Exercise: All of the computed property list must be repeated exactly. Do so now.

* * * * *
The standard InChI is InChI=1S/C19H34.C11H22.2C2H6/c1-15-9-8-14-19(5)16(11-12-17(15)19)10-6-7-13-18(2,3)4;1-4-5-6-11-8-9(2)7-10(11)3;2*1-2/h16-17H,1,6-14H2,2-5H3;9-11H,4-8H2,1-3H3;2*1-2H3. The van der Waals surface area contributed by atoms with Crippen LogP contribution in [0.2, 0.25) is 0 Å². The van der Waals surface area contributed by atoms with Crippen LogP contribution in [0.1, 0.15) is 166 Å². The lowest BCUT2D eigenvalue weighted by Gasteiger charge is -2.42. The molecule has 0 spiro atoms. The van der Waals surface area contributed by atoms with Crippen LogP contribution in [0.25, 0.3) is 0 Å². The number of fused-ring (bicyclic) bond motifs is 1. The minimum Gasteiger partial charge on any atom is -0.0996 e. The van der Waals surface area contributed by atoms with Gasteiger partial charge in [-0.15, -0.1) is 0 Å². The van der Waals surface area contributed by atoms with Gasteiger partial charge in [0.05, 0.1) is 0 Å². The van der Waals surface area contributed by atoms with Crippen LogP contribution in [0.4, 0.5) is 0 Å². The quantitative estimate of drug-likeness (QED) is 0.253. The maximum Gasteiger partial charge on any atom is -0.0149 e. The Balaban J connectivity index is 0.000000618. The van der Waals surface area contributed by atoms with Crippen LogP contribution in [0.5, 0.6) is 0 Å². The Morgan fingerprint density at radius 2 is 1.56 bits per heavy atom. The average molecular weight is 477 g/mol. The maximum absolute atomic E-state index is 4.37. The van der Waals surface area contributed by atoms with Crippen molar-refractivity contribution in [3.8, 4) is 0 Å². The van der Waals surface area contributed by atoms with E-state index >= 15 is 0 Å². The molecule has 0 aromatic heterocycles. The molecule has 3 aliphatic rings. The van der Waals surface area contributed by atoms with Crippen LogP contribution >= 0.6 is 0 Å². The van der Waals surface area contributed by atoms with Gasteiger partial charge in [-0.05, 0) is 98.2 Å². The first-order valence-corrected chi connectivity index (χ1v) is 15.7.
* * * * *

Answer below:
The standard InChI is InChI=1S/C19H34.C11H22.2C2H6/c1-15-9-8-14-19(5)16(11-12-17(15)19)10-6-7-13-18(2,3)4;1-4-5-6-11-8-9(2)7-10(11)3;2*1-2/h16-17H,1,6-14H2,2-5H3;9-11H,4-8H2,1-3H3;2*1-2H3. The van der Waals surface area contributed by atoms with Crippen LogP contribution in [0.2, 0.25) is 0 Å². The van der Waals surface area contributed by atoms with Crippen LogP contribution in [0.1, 0.15) is 166 Å². The lowest BCUT2D eigenvalue weighted by Gasteiger charge is -2.42. The molecule has 0 spiro atoms. The van der Waals surface area contributed by atoms with Crippen LogP contribution in [0.25, 0.3) is 0 Å². The number of fused-ring (bicyclic) bond motifs is 1. The minimum Gasteiger partial charge on any atom is -0.0996 e. The van der Waals surface area contributed by atoms with Gasteiger partial charge in [-0.15, -0.1) is 0 Å². The van der Waals surface area contributed by atoms with Gasteiger partial charge in [0.05, 0.1) is 0 Å². The van der Waals surface area contributed by atoms with Crippen LogP contribution in [0.4, 0.5) is 0 Å². The quantitative estimate of drug-likeness (QED) is 0.253. The maximum Gasteiger partial charge on any atom is -0.0149 e. The Balaban J connectivity index is 0.000000618. The van der Waals surface area contributed by atoms with Crippen LogP contribution in [0.5, 0.6) is 0 Å². The Morgan fingerprint density at radius 2 is 1.56 bits per heavy atom. The average molecular weight is 477 g/mol. The maximum absolute atomic E-state index is 4.37. The van der Waals surface area contributed by atoms with Crippen molar-refractivity contribution in [3.8, 4) is 0 Å². The van der Waals surface area contributed by atoms with E-state index >= 15 is 0 Å². The molecule has 0 aromatic heterocycles. The molecule has 3 aliphatic rings. The van der Waals surface area contributed by atoms with Crippen LogP contribution >= 0.6 is 0 Å². The van der Waals surface area contributed by atoms with Gasteiger partial charge in [-0.05, 0) is 98.2 Å². The first-order valence-corrected chi connectivity index (χ1v) is 15.7.